- DK Publishing pushes free stuff every week — like this!
- It’s hard to thank a pandemic for anything, but in this case:
Brooklyn Book Festival Goes Virtual (Now We Can All Attend)
No lines, nor having to pick between two events running at the same time: this year’s Brooklyn Book Festival has gone virtual and free. From an entire day dedicated to YA, reading from canoes, author readings, Carousel Comics graphic night and much more the event will take place September 28th-October 5th virtually for its 15th year.
- STAR Net — I can’t say enough good about STAR Net. They just let us know about Earth Science Week 2020. Here’s the 10-4: And get your FREE 2020 Earth Science Week Toolkit – Earth Materials In Our Lives!
Using Your Tongue and Sticking Your Hand Out
Using the tongue in your head and or sticking your hand out usually bears fruit. Asking not just your local Friends of the Library group, but the public in general for donations of specific items will yield items you can use. Egg cartons, toilet paper rolls – once you get on a patron’s mailing list for such items, you will be set for life — and then some. But beyond repurposed craft materials, consider the folllowing:
Example: Free Comic Book Day
At one library I worked at, we held a free comic book day program using comics that had been donated by local comic books stores and even a few private collectors. At the very end of the program a library user indicated, “Hey, I didn’t realize you did this”. For the next year’s event, he donated a pallet of hundreds of comics! We had enough for two more years!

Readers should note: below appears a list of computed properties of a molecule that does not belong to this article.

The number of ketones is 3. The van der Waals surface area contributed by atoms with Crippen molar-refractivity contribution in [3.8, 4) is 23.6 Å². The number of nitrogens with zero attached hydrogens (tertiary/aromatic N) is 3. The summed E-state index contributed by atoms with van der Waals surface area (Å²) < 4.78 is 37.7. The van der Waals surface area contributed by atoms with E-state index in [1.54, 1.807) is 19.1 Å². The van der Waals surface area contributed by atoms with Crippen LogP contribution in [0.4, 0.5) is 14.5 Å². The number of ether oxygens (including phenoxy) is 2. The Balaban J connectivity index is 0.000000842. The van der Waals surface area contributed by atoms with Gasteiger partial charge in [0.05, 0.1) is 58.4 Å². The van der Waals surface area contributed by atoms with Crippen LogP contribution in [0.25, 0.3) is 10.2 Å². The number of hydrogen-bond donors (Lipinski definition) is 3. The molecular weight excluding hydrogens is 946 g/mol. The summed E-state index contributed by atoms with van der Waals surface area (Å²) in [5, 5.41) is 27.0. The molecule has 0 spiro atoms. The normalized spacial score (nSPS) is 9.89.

Be Creative, Persistent and Consistent
Being creative means to think about how you could utilize donated items when they appear in your path. This means, keeping your radar on all of the time, even when your hands aren’t on the book cart.
Example: a local store was being refitted. I can neither confirm nor deny that their dumpster of old shelving and display units may have been utilized by a nearby librar(ies).
Example 2: even if a store does not ask for grant applications, try anyway! I asked my local UPS Store to sponsor our comic book collection in exchange for sending fax and notary requests their way (at the time our library did not offer fax service and still does not offer notary services). The upshot? Free comics every month to keep our collection up-to-date!
Being persistent means not giving up. If one group or patron says “no”, try try again.
Being consistent – once you’ve sent out your feelers, you are not done. Keep on keeping on. Even if the stuff you yield is not useful to you right away, you have a whole community of teachers and fellow librarians you can share the proverbial wealth with.
By all means, be generous with what you yield. Never hoard. And incidentally, when you are generous, oftentimes it comes back to you ten-fold.
Example: One patron requested old newspapers and boxes from us. We gladly save them for her. Lo and behold, when we started planning a community garden, she was right there with plants for our garden. See?